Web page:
0370 270 6000

already registered?

Please sign in with your existing account details.

need to register?

Register to access exclusive content, sign up to receive our updates and personalise your experience on brownejacobson.com.

Privacy statement - Terms and conditions

Peet v Mid Kent Health Authority, Court of Appeal (Lord Woolf)

15 November 2001
The issues

Joint experts/conferences in the absence of a party.

The facts

The Claimant was one of twins born in 1996 and suffering for a four limb cerebral palsy. Liability had been agreed with the NHS Trust admitting 95%. Directions were given providing for simultaneous mutual exchange of medical evidence and the instruction of a single Joint Non-Medical Expert. The Claimant’s father wished to have a Conference with the single Joint Expert in the absence of the NHS Trust. The Master was asked to give a ruling and took the view that it was inappropriate for such a conference to occur and that without the consent of both parties no conference of a single Joint Expert could be held. The Claimant’s father appealed.

The decision

The Appeal would be dismissed.

1. It was inappropriate and contrary to the over-riding objective for the evidence of a Joint Expert to be tested in the course of discussion with only one side present.

2. In the great majority of cases where there was a need for non-medical expert evidence that evidence should be given by a single expert rather than adversarial expert evidence called on behalf of the parties. Civil Procedure Rules Rule 35.7 permitted the court to require expert evidence to be given by single joint expert to be required. This avoided stress and anxiety to the claimants – the obtaining of adversarial evidence caused delay and had adverse affect on resources of the National Health Service; both in terms of cost and manpower.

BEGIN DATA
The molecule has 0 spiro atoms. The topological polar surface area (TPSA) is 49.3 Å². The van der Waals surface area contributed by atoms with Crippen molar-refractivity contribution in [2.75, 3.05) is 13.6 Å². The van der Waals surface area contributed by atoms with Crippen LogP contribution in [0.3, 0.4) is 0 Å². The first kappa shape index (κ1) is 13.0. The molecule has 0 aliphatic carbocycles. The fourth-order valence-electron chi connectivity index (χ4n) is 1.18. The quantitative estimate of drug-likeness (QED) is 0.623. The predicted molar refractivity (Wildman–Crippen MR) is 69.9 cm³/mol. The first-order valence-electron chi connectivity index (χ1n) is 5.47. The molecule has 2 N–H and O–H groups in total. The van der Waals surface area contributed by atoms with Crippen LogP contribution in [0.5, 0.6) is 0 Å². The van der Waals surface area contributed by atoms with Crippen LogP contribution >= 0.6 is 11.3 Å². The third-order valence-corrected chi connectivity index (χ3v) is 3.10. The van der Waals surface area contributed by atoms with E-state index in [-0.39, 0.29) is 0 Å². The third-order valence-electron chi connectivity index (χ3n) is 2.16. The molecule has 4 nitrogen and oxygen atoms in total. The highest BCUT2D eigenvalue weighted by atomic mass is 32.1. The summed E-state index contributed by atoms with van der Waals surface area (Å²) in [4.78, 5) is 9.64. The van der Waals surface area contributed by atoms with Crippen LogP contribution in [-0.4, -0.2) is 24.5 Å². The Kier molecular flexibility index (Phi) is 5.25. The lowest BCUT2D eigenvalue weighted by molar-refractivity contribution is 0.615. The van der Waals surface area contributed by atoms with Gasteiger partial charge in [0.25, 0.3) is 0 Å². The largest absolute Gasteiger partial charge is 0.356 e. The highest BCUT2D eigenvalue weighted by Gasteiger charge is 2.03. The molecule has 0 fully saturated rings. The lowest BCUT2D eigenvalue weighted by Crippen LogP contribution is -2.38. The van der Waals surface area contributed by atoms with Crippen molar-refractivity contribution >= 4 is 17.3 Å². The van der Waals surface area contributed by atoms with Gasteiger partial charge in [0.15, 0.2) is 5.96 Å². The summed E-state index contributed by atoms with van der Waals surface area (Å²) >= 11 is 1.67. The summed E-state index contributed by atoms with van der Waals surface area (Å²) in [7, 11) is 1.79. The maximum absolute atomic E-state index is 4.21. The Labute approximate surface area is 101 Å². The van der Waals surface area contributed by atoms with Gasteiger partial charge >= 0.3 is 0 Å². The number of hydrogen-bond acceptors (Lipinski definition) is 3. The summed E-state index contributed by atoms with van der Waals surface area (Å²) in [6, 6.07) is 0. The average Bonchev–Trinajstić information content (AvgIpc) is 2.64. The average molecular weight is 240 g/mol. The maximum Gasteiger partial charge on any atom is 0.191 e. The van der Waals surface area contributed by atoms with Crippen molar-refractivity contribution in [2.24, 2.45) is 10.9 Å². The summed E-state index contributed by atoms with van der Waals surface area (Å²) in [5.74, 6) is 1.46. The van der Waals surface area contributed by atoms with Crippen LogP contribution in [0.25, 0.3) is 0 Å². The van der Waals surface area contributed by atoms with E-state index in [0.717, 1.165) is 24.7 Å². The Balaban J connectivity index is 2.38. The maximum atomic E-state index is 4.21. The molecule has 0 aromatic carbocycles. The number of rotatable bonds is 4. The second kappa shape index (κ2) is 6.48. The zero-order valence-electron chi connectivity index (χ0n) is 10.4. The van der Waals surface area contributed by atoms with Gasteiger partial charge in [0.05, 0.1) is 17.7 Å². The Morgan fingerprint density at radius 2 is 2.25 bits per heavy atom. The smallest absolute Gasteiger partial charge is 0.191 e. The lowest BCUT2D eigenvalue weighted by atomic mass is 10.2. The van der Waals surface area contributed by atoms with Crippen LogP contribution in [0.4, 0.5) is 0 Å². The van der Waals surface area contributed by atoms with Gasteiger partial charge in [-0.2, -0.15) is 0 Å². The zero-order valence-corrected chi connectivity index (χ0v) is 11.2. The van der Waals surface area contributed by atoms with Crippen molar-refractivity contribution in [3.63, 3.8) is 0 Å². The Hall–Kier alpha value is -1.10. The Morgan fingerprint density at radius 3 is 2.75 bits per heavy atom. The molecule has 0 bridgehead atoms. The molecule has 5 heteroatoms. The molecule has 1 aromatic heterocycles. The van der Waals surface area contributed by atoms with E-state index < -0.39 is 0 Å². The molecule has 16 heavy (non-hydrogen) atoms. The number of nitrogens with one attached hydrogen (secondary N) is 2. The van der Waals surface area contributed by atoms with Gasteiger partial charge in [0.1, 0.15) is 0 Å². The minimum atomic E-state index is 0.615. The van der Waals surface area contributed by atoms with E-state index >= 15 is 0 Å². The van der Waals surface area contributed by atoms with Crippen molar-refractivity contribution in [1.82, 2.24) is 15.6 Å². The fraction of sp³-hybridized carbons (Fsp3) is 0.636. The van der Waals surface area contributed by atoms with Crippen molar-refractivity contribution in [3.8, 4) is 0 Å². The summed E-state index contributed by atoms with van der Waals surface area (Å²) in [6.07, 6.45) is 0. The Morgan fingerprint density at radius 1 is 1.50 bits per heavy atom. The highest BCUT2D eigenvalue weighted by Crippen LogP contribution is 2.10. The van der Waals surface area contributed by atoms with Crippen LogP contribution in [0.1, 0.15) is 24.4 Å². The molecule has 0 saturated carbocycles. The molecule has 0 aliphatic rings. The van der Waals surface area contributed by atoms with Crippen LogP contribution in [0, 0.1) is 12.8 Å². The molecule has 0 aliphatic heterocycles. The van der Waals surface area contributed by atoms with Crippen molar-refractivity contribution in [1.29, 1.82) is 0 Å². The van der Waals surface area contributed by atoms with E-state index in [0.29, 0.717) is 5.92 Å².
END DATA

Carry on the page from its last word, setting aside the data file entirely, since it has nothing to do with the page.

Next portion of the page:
The consequences of this decision may be for far reaching, particularly given that it is a Judgment of Lord Woolf himself. It would appear to give little scope for adversarial expert evidence in the vast majority of personal injury actions, excluding (at the moment) medical evidence. The idea of joint care reports as a matter of course is alarming however!

focus on...

Legal updates

Contingent loss in negligence claims

Contingent loss is relevant to limitation; specifically, the date at which a claimant’s cause of action accrues for the purposes of a claim in the tort of negligence (as many claims against professional advisers are framed).


Legal updates

Legal and regulatory monthly update - September 2019

The latest update covering delegated authority, insurance product development, the senior insurance managers regime, data protection, operational control frameworks, Lloyds market, and horizon scanning.


Legal updates

Kuoni referred to the CJEU by Supreme Court for clarification - possible impact on breach of contract, vicarious liability and assumption of responsibility claims for sexual abuse and assault

We were hoping to be able to give you some interesting insights following the judgment of X v Kuoni Travel Ltd but that will have to wait for another day.


Legal updates

The disappearance of LIBOR

Companies should undertake a comprehensive review and audit to identify those products and legacy contracts that are LIBOR-linked and carry out an in-depth risk assessment of discontinuation. Where possible, companies should look at appointing an individual to oversee the programme.


The content on this page is provided for the purposes of general interest and information. It contains only brief summaries of aspects of the subject matter and does not provide comprehensive statements of the law. It does not constitute legal advice and does not provide a substitute for it.

mailing list sign up

Select which mailings you would like to receive from us.

Sign up